We all know the basic concept of supply and demand. When supply is low and demand is high, prices tend to go up. When this happens with houses, realtors refer to it as a “seller’s market,” but what if it’s really a “realtor’s market?”
That allegation is at the heart of a recently proposed class action lawsuit against Houlihan Lawrence, a large brokerage firm with 30 offices spread throughout the northern New York suburbs and Fairfield County, Connecticut.
The lawsuit was filed by Pamela Goldstein, an associate general counsel for a communications company who fell in love with a four-bedroom, white, colonial house located in White Plains, New York. The agent who showed her the house, Daniel Cezimbra, allegedly told her there were other offers on the house and that she had better act fast and bid above the $599,000 asking price.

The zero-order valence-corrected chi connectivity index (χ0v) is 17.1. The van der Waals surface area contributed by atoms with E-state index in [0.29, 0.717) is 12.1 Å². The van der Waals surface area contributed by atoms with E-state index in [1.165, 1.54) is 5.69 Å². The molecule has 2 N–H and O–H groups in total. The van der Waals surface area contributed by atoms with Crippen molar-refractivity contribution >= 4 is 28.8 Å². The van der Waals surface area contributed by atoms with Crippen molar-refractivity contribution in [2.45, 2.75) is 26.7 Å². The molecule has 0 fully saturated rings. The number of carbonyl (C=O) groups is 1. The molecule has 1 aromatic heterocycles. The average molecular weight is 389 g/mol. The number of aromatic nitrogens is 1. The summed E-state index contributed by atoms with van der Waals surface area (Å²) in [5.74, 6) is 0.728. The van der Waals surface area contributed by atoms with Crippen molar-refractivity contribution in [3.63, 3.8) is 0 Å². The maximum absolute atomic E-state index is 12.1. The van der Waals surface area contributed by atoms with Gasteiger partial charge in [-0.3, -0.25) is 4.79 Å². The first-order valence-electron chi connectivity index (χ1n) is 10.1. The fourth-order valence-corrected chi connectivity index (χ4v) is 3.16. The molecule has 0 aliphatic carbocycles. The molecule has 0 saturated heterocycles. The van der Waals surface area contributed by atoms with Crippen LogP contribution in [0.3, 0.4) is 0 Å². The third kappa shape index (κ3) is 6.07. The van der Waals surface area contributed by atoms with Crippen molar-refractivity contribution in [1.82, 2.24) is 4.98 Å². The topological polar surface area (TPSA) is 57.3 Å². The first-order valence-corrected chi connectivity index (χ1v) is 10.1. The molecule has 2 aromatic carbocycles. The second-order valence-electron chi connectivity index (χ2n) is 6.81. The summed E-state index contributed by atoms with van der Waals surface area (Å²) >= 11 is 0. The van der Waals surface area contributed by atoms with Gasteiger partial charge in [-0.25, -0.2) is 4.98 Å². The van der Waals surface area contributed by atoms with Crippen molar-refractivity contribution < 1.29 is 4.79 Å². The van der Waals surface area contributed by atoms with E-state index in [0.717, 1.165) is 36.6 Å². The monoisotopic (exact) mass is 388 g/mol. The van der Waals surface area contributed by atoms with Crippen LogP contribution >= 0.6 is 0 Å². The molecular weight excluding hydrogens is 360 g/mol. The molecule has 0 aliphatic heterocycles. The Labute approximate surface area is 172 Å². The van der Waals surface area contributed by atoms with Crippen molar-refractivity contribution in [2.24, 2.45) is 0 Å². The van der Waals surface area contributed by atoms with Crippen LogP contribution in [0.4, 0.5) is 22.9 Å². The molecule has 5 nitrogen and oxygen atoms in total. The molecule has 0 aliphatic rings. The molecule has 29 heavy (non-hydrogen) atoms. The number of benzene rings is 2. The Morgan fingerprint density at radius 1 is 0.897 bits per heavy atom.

Goldstein took his advice, and eventually bought the house for $637,000, but then she discovered something that made her question that interaction – and her agent’s motives.
It turns out that Houlihan Lawrence was also representing the person selling the house. This meant that, when Cezimbra was supposed to be negotiating on Goldstein’s behalf and representing her interests in the bidding war, he was going up against his boss – who also happens to be his brother-in-law. No matter how hard people work to be fair and unbiased, it has to be hard to do your best negotiating when the person across the table from you has the power to fire you. Continue reading